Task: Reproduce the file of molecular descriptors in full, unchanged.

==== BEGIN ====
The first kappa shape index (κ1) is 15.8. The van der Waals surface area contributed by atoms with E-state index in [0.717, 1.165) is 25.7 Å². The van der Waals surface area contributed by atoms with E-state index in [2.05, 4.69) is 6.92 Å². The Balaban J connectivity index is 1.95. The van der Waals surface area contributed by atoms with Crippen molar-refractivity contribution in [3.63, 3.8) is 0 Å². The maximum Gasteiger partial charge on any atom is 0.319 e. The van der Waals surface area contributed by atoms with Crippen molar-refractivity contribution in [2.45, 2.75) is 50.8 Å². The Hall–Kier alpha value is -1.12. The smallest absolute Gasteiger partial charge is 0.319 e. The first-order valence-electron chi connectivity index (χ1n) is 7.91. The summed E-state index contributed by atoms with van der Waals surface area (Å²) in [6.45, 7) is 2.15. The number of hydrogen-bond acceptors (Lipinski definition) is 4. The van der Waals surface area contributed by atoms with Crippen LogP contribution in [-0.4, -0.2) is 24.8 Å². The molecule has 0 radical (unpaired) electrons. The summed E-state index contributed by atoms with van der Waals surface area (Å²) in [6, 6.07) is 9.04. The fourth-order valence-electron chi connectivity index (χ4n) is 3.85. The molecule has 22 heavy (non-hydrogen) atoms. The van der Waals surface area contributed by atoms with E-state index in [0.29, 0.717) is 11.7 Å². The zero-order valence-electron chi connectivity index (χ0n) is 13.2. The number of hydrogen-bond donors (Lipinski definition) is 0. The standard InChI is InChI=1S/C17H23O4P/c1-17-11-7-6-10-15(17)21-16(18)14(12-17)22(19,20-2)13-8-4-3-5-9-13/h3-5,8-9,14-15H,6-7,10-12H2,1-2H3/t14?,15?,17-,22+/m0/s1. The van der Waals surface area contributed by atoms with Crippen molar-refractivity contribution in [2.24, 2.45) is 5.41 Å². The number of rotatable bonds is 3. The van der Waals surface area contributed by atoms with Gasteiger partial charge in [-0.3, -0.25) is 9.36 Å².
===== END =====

The first kappa shape index (κ1) is 15.8. The van der Waals surface area contributed by atoms with E-state index in [0.717, 1.165) is 25.7 Å². The van der Waals surface area contributed by atoms with E-state index in [2.05, 4.69) is 6.92 Å². The Balaban J connectivity index is 1.95. The van der Waals surface area contributed by atoms with Crippen molar-refractivity contribution in [3.63, 3.8) is 0 Å². The maximum Gasteiger partial charge on any atom is 0.319 e. The van der Waals surface area contributed by atoms with Crippen molar-refractivity contribution in [2.45, 2.75) is 50.8 Å². The Hall–Kier alpha value is -1.12. The smallest absolute Gasteiger partial charge is 0.319 e. The first-order valence-electron chi connectivity index (χ1n) is 7.91. The summed E-state index contributed by atoms with van der Waals surface area (Å²) in [6.45, 7) is 2.15. The number of hydrogen-bond acceptors (Lipinski definition) is 4. The van der Waals surface area contributed by atoms with Crippen LogP contribution in [-0.4, -0.2) is 24.8 Å². The molecule has 0 radical (unpaired) electrons. The summed E-state index contributed by atoms with van der Waals surface area (Å²) in [6, 6.07) is 9.04. The fourth-order valence-electron chi connectivity index (χ4n) is 3.85. The molecule has 22 heavy (non-hydrogen) atoms. The van der Waals surface area contributed by atoms with E-state index in [0.29, 0.717) is 11.7 Å². The zero-order valence-electron chi connectivity index (χ0n) is 13.2. The number of hydrogen-bond donors (Lipinski definition) is 0. The standard InChI is InChI=1S/C17H23O4P/c1-17-11-7-6-10-15(17)21-16(18)14(12-17)22(19,20-2)13-8-4-3-5-9-13/h3-5,8-9,14-15H,6-7,10-12H2,1-2H3/t14?,15?,17-,22+/m0/s1. The van der Waals surface area contributed by atoms with Crippen molar-refractivity contribution in [2.24, 2.45) is 5.41 Å². The number of rotatable bonds is 3. The van der Waals surface area contributed by atoms with Gasteiger partial charge in [-0.3, -0.25) is 9.36 Å².